Commercializing innovative technologies in dynamic market settings often involves considerable market and financial risks. With its unique rate of return criteria, equity participation, and value-added capabilities, the U.S. venture capital industry is in a unique position to fund the implementation of aggressive technological developments (Florida and Kenney 1988, Timmons et al. 1983, Fast 1982).
In the early 1980s, technology-related ventures accounted for as much as 70 percent of the companies financed and often more than 80 percent of the total dollars invested in any given year. Yet the availability of venture capital does not automatically generate the climate under which technology development can flourish (Sapienza and Timmons 1989). In addition to funding, one of the primary advantages to obtaining venture capital has been to gain access to the venture capitalist and the link he or she provides to scarce and valuable resources (Timmons and Bygrave 1986, Florida and Kenney 1988). Questions concerning the "value" of these value-added services have been expressed by Gorman and Sahlman (1986) and MacMillan et al. (1988). Nevertheless, Florida and Kenney (1988, 312) maintain that venture capital plays a unique role in the evolution of what they term the "social structure of innovation":
The growth of technology venturing then proceeded along a learning curve characterized by the gradual accumulation of investment and management skills on the part of venture capitalists and entrepreneurs alike. This in turn facilitated the development of extended entrepreneurial networks that became conduits for sharing information, making deals, and mobilizing resources. As a central component of such networks, venture capital thus played an important role in incubating entrepreneurial activity, attracting entrepreneurs, and accelerating the rate of new business formation.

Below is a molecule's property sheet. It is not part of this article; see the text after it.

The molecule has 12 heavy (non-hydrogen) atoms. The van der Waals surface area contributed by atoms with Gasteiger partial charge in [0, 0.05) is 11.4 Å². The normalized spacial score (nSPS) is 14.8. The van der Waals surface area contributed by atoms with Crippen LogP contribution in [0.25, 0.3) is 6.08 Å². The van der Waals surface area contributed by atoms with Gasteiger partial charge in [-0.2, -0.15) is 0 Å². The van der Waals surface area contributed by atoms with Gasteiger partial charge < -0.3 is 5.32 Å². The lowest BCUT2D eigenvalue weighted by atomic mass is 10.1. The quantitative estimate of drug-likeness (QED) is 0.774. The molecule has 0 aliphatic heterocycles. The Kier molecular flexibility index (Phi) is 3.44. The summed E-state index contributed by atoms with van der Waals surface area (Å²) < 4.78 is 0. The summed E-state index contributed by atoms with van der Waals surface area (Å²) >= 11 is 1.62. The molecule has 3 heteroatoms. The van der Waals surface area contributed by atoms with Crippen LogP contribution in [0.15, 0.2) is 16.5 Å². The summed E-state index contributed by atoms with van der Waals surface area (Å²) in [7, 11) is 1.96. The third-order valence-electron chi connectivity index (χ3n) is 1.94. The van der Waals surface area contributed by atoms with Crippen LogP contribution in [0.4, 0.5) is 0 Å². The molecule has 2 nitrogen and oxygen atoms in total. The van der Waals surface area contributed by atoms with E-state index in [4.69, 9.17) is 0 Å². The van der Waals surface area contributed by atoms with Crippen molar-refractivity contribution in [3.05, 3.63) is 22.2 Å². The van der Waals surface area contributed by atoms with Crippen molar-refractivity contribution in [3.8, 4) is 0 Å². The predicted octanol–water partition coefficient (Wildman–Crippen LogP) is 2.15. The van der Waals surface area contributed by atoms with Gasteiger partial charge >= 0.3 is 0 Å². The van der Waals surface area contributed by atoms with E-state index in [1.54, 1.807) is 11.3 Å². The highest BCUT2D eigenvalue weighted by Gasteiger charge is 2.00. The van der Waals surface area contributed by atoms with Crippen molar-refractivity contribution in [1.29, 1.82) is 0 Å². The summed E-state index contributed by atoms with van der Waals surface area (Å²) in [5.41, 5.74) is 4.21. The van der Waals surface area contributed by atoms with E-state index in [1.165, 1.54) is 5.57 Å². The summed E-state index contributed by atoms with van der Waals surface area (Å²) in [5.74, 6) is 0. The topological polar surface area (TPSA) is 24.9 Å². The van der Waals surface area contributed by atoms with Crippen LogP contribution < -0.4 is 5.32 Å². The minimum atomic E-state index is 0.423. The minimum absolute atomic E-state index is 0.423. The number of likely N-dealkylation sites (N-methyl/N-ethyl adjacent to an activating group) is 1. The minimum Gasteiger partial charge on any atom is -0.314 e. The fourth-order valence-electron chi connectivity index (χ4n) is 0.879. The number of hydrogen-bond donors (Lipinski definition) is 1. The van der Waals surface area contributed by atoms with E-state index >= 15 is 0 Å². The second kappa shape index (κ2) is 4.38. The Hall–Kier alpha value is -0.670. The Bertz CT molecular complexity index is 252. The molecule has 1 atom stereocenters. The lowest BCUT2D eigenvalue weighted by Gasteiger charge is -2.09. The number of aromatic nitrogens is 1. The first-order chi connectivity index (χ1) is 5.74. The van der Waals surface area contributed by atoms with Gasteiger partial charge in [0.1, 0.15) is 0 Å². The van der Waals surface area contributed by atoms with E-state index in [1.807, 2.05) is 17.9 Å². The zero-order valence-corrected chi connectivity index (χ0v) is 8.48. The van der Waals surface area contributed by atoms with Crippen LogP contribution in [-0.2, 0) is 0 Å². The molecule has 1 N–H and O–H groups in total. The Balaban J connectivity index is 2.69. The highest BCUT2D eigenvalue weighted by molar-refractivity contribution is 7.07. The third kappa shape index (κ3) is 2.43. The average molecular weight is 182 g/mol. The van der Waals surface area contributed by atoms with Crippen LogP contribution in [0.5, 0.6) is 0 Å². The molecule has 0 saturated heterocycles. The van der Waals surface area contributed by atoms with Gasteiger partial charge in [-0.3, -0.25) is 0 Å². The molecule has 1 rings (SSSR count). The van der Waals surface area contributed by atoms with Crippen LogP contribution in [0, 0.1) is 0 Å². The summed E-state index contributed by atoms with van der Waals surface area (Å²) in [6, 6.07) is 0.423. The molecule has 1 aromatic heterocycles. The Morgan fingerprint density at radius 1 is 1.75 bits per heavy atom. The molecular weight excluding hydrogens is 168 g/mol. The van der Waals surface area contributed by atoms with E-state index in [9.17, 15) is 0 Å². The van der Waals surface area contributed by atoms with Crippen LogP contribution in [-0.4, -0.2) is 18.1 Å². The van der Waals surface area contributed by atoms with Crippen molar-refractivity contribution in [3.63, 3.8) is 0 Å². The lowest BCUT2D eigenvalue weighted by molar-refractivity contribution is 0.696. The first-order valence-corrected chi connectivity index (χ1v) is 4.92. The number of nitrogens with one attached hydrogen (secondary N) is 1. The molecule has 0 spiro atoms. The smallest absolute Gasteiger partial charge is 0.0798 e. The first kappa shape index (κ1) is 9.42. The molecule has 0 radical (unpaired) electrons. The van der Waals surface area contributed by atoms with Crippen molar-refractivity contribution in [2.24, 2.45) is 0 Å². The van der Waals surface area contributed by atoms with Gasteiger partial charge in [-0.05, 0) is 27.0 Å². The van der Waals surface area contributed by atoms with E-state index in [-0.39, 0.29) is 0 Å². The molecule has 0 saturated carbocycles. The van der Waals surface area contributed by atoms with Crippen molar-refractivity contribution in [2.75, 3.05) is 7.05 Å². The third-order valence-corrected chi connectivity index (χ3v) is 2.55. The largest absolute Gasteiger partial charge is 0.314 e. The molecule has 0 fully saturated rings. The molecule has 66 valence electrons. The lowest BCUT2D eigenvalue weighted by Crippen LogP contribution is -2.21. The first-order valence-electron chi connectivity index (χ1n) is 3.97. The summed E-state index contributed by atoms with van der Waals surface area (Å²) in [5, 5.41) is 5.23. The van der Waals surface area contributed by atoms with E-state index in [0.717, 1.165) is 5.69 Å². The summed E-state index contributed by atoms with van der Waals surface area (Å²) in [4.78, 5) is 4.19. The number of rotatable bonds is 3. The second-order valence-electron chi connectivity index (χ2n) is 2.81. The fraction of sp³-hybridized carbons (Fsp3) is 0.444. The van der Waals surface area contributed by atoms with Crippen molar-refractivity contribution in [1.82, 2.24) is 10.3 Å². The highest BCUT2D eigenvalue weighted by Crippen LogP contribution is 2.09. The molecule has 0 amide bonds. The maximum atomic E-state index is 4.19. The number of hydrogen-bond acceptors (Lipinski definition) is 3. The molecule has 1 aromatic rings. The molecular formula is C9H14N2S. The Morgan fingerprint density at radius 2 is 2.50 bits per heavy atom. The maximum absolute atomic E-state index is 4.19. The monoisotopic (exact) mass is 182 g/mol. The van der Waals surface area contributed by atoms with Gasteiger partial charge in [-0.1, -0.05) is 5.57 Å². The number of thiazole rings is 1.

GROWTH AND CHANGE IN THE VENTURE CAPITAL INDUSTRY
The venture capital industry has changed considerably in the last decade. Between 1978 and 1987, the industry experienced (1) nearly an 800 percent increase in total capital under management, from $3.5 billion to $31.1 billion; (2) a 700 percent increase in annual capital commitments, from $600 million to $4.9 billion; and (3) nearly a 600 percent increase in annual disbursements, from $550 million to $3.8 billion (National Venture Capital Association's 1988 Annual Report). Though disbursements have declined since 1987, total capital under management has continued to increase. This phenomenal growth has netted the following changes in the structure and investment philosophy of the industry:
* increasing size and number of venture capital funds (Venture Capital Journal 1982-1989)
* increasing competition among venture capitalists and declining rates of return (Bygrave et al. 1989)
* fewer experienced investment personnel (National Venture Capital Association's 1988 Annual Report)
* increasing size of average investment (Robinson 1987)
* increasing amount of co-investment (Bygrave 1987, Gupta and Sapienza 1988)
* increasing specialization (Robinson 1987, Gupta and Sapienza 1988).
Despite the venture capital industry's substantial contribution to technological development, research suggests that the investment focus is shifting away from the development of high-technology firms. Researchers and practitioners alike have expressed concern that this trend will limit available risk capital to fund new entrepreneurial and small business growth in technology markets. As Timmons and Bygrave (1986, 174) note:
How can technological innovation be encouraged if the venture capital community is unable or unwilling to contribute so disproportionately to the funding of new innovations as it has in the past?
Research has suggested that venture capital activity directs entrepreneurs and investors towards areas of future economic and social growth (Florida and Kenney 1988, Fast 1982, Timmons and Bygrave 1986) and is essential to the continued competitiveness of U. …